By: Henry J. Fromage (Four Beers) –
As a teenager in the Age of Titanic, I have to admit that I developed a bit of a grudge against Leo DiCaprio that took years to get past. As a result, there’s a whole section of DiCaprio flicks that I never bothered to watch.
Not entirely a loss
The Beach fell right in that range, but I’ve been on a recent Danny Boyle kick that ven diagrammed with precocious Leo, so I popped it in and gave it a watch. It’s about a young American tourist who heads to Thailand in search of something different, and finds it when an unhinged drifter leaves him a map to a hidden paradise, with all of the sun, sand, and free cannabis that you can take. He invites along a French couple (Guillame Canet and apple of his eye Virginie Ledoyen), but makes a mistake that will put them and the Tilda Swinton-led Utopian Society they eventually find at The Beach in jeopardy.
This is definitely a Danny Boyle joint. It’s an edgy, fast-talking, edited to the hilt, impeccably soundtracked thriller with a little more thought behind it that it appears at first glance. It also features some of the best cinematography Boyle’s ever had to work with, from master Darius Khondji (Se7en, Midnight in Paris).
Of course, when you this to work with…
Lord of the Flies is the obvious comparison, but isn’t a perfect fit as the society on The Beach has been functioning just fine for six years (!) by the time Leo comes across it. Of course, this will be tested in a variety of ways, most intriguingly when real life encroaches in the form of a shark attack and threatens to kill all those chill vibes, dude.
Turns out stoners can’t handle crises well. Who knew?
The more interesting subtext for me, though, was The Beach’s insight into the psychology of the nomad tourist (which I am myself, to an extent). Leo’s looking for excitement, a bit of danger perhaps, and a hassle-free personal paradise that he doesn’t have to share with all of the sheeple he despises back home. He, however, finds out that everything has consequences, real danger is nothing like in movies or video games, and just maybe these impulses are another manifestation of fear- of responsibility, normalcy, real life.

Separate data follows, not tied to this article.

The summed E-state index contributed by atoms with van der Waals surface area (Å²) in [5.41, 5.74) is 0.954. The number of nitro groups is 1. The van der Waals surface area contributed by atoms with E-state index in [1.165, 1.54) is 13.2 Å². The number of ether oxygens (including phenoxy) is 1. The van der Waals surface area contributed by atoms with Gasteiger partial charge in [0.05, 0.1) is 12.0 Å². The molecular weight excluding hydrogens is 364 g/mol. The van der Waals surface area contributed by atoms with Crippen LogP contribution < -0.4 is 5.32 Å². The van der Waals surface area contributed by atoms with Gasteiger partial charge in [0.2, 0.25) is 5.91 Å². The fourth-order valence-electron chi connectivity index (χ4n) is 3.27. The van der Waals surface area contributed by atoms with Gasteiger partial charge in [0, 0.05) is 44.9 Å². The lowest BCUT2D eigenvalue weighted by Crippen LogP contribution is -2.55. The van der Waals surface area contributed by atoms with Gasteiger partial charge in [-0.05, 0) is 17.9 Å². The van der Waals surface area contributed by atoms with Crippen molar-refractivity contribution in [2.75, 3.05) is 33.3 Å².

A last raised glass to DiCaprio himself, who’s a bit of an anti-Jack Dawson. He’s our narrator, but it soon becomes obvious that he’s a bit of a pretentious dick whose unreliability and crazy streak makes you question what you’re seeing in interesting ways.
Of course, Boyle’s commentary on the white man’s folly of assuming the world is theirs to subjugate without consequence rings a little hollow when you read up on how much the production of the film fucked up the environment around Thailand’s Maya Bay, which apparently wasn’t paradise-y enough for him.
I was tempted to assign a beer to a video game interlude that’s aged very poorly, but Leo sells it hilariously with his mechanical movements.
So, the last beer has to go to the ending, which smacks of studio interference after a poignant climax with an intriguing edge. If you don’t mind spoilers, Brad Brevet recently laid out what would have been a far better ending here. Of course, I guess you could subscribe to the theory that Leo went crazy or died, and the ending’s all a hallucination, because computers sure as hell don’t work that way…
An intriguing, if uneven thriller that’s more thought-provoking than you’d expect.
Take a Drink: whenever Leo is being a creepster
Take a Drink: whenever someone says “beach”
Take a Drink: every time someone drinks or partakes in a little sticky icky
Do a Shot: Shark!